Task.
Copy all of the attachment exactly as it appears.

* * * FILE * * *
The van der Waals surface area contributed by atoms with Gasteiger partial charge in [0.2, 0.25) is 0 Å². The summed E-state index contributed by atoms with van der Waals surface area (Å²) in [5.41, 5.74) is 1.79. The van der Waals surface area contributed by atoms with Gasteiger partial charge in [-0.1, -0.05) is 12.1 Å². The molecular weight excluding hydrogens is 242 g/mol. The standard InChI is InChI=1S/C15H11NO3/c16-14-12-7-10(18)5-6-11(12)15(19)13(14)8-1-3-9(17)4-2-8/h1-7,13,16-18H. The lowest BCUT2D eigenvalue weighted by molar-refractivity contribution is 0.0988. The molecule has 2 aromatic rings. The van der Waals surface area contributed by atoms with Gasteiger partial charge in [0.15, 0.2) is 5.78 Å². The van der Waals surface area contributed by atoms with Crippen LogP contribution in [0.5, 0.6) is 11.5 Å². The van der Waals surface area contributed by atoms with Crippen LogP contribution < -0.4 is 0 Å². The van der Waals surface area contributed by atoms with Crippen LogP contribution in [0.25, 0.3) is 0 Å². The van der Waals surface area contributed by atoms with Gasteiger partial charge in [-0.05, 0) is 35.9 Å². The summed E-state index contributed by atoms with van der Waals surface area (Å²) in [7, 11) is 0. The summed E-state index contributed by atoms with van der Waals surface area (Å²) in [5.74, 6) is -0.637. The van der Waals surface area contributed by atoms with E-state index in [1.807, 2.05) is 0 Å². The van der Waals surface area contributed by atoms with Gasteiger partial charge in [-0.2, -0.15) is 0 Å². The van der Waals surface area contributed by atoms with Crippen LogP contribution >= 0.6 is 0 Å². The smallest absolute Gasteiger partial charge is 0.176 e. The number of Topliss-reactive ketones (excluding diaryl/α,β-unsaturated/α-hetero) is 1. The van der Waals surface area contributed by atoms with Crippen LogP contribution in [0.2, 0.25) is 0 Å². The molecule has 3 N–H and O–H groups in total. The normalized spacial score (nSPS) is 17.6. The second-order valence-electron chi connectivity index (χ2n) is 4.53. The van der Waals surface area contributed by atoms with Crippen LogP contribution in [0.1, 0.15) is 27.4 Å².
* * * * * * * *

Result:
The van der Waals surface area contributed by atoms with Gasteiger partial charge in [0.2, 0.25) is 0 Å². The summed E-state index contributed by atoms with van der Waals surface area (Å²) in [5.41, 5.74) is 1.79. The van der Waals surface area contributed by atoms with Gasteiger partial charge in [-0.1, -0.05) is 12.1 Å². The molecular weight excluding hydrogens is 242 g/mol. The standard InChI is InChI=1S/C15H11NO3/c16-14-12-7-10(18)5-6-11(12)15(19)13(14)8-1-3-9(17)4-2-8/h1-7,13,16-18H. The lowest BCUT2D eigenvalue weighted by molar-refractivity contribution is 0.0988. The molecule has 2 aromatic rings. The van der Waals surface area contributed by atoms with Gasteiger partial charge in [0.15, 0.2) is 5.78 Å². The van der Waals surface area contributed by atoms with Crippen LogP contribution in [0.5, 0.6) is 11.5 Å². The van der Waals surface area contributed by atoms with Crippen LogP contribution < -0.4 is 0 Å². The van der Waals surface area contributed by atoms with Crippen LogP contribution in [0.25, 0.3) is 0 Å². The van der Waals surface area contributed by atoms with Gasteiger partial charge in [-0.05, 0) is 35.9 Å². The summed E-state index contributed by atoms with van der Waals surface area (Å²) in [7, 11) is 0. The summed E-state index contributed by atoms with van der Waals surface area (Å²) in [5.74, 6) is -0.637. The van der Waals surface area contributed by atoms with E-state index in [1.807, 2.05) is 0 Å². The van der Waals surface area contributed by atoms with Gasteiger partial charge in [-0.2, -0.15) is 0 Å². The van der Waals surface area contributed by atoms with Crippen LogP contribution >= 0.6 is 0 Å². The smallest absolute Gasteiger partial charge is 0.176 e. The number of Topliss-reactive ketones (excluding diaryl/α,β-unsaturated/α-hetero) is 1. The van der Waals surface area contributed by atoms with Crippen LogP contribution in [0.2, 0.25) is 0 Å². The molecule has 3 N–H and O–H groups in total. The normalized spacial score (nSPS) is 17.6. The second-order valence-electron chi connectivity index (χ2n) is 4.53. The van der Waals surface area contributed by atoms with Crippen LogP contribution in [0.1, 0.15) is 27.4 Å².